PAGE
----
Interview by Matt S.
Announced last week, Sludge Life is yet another in the unending parade of quirky, different games that we’re seeing published by Devolver Digital this year. This one is coming to PC and Nintendo Switch, and is a very silly (by design) open world graffiti-tagging game that embraces everything from sociopolitical discourse to toilet humour.
I had the opportunity to fire of a couple of quick-fire questions of the development team’s lead writer, composer and designer, doseone. On the back of announcing it last week, he was understandably busy, but you’ll get a good sense of the tone and direction this game is aiming for through these answers:
Matt S: Where did the tone for this game come from? It seems clear to me that you wanted to look at the current socio-political climate so am I right in guessing that Banksy’s good work hit a chord?
doseone: All the socio-political aspects are more an anchor for all the humour and context, not really the yolk within Sludge Life’s egg. Banksy is my favorite Athlete!
Matt S: Graffiti is a highly subversive thing… is the game going to highlight other forms of social subversion?
doseone: Terri (Sludge Life’s co-creator) and I both share GRAF as a gateway experience that led to our overall aesthetics and artistry. And this game is a homage to that, but there’s more to vandalism than meets the eye, so we tried to get a bit of every “why” there is for tagging in the game.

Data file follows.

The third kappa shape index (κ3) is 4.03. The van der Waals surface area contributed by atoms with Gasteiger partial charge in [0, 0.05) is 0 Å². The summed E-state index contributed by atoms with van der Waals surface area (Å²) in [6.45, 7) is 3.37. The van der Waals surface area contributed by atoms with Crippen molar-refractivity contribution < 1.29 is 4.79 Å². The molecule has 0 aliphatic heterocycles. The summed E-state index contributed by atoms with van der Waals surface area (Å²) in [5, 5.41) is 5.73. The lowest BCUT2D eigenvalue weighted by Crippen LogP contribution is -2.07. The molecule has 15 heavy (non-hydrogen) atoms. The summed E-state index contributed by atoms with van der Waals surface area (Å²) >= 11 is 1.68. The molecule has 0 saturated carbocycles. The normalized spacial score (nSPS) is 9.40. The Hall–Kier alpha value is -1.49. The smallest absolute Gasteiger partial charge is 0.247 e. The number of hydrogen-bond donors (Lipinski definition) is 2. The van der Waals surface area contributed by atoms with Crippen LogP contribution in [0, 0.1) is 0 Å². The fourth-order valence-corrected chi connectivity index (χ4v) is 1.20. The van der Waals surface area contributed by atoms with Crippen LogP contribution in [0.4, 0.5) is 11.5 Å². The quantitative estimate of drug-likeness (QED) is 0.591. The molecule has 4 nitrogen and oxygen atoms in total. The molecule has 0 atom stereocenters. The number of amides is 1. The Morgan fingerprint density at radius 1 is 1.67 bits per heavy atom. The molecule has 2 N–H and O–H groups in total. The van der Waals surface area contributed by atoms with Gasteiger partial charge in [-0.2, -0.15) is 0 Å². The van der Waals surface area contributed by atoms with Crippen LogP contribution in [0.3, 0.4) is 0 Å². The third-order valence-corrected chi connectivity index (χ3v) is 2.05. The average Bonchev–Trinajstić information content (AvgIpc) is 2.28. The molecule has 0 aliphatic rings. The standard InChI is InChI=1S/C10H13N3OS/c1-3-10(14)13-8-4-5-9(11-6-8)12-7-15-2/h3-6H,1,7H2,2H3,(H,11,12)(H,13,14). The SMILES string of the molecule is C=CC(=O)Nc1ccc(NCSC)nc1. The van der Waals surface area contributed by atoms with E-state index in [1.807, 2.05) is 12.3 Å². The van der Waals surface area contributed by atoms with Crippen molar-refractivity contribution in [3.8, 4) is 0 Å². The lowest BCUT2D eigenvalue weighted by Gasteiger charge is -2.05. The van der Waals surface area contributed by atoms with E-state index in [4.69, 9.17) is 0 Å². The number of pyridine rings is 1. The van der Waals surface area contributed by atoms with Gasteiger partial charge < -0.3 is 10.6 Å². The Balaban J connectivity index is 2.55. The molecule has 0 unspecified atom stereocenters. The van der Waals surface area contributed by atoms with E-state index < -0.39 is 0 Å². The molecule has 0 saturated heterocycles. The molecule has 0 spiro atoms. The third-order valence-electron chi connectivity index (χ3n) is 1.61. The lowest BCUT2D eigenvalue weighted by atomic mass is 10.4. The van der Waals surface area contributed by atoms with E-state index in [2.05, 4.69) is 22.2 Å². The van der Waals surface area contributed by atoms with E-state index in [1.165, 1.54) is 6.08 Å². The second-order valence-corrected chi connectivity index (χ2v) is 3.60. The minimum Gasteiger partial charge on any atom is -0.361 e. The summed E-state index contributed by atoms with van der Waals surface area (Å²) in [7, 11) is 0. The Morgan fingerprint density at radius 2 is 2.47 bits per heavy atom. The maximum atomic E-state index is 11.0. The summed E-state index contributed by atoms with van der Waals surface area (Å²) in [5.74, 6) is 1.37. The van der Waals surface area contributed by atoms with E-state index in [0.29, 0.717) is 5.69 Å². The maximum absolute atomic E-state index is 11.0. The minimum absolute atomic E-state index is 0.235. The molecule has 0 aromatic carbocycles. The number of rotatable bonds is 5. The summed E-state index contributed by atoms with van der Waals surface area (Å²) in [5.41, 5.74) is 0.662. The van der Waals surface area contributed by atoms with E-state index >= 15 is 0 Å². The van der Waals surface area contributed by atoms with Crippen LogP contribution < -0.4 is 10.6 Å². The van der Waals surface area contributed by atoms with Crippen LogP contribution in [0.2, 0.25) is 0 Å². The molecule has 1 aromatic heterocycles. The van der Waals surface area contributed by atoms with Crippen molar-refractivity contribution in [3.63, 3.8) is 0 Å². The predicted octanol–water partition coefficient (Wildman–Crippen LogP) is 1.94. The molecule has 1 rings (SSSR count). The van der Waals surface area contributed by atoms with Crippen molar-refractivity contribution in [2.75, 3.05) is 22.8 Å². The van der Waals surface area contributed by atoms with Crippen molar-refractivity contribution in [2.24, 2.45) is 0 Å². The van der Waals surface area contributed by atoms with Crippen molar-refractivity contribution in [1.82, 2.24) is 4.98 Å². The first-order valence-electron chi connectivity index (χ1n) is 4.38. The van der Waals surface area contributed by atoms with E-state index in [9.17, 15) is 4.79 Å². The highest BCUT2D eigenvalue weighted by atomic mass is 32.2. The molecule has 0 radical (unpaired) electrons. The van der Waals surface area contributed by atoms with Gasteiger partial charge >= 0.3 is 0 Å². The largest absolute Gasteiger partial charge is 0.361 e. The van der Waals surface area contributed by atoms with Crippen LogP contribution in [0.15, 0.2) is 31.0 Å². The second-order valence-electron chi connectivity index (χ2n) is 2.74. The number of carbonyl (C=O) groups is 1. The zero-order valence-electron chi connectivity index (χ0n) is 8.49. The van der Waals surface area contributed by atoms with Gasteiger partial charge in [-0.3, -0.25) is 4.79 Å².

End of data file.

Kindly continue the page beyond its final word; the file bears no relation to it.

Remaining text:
Matt S: It also seems like the game’s going to indulge a lot of low-brow humour. Literally toilet humour at times. Was there a reason you went in this direction?
doseone: We tried to balance the potty with the profound, for every body function funny moment in Sludge Life we have and equal yet opposite poetic moment… And for what it’s worth coming up with an original poop koke takes all the focus and fury creative writing can muster!
Matt S: Why aim for open world design? Isn’t that a particularly difficult thing for indies to achieve (without the game filling with a ridiculous number of bugs)?
doeseone: I told Terri to just make the game a Hallway, but he wouldn’t listen! For me filling a digital world with feels and humour and earnest is actually my favorite part of the process – the more open the world the deeper the immersion.
Matt S: I hope the game’s a big success – it certainly seems oddball enough that it deserves to stand out. What are the key takeaways that you hope players bring from their time playing the game?
doesone: Sludge Life is driven by the player’s curiosity, and our job was to litter it with enough curious creatures, peoples, and problems to make that curiosity creep out of as many people as possible.
– Matt S.
Find me on Twitter: @mattsainsb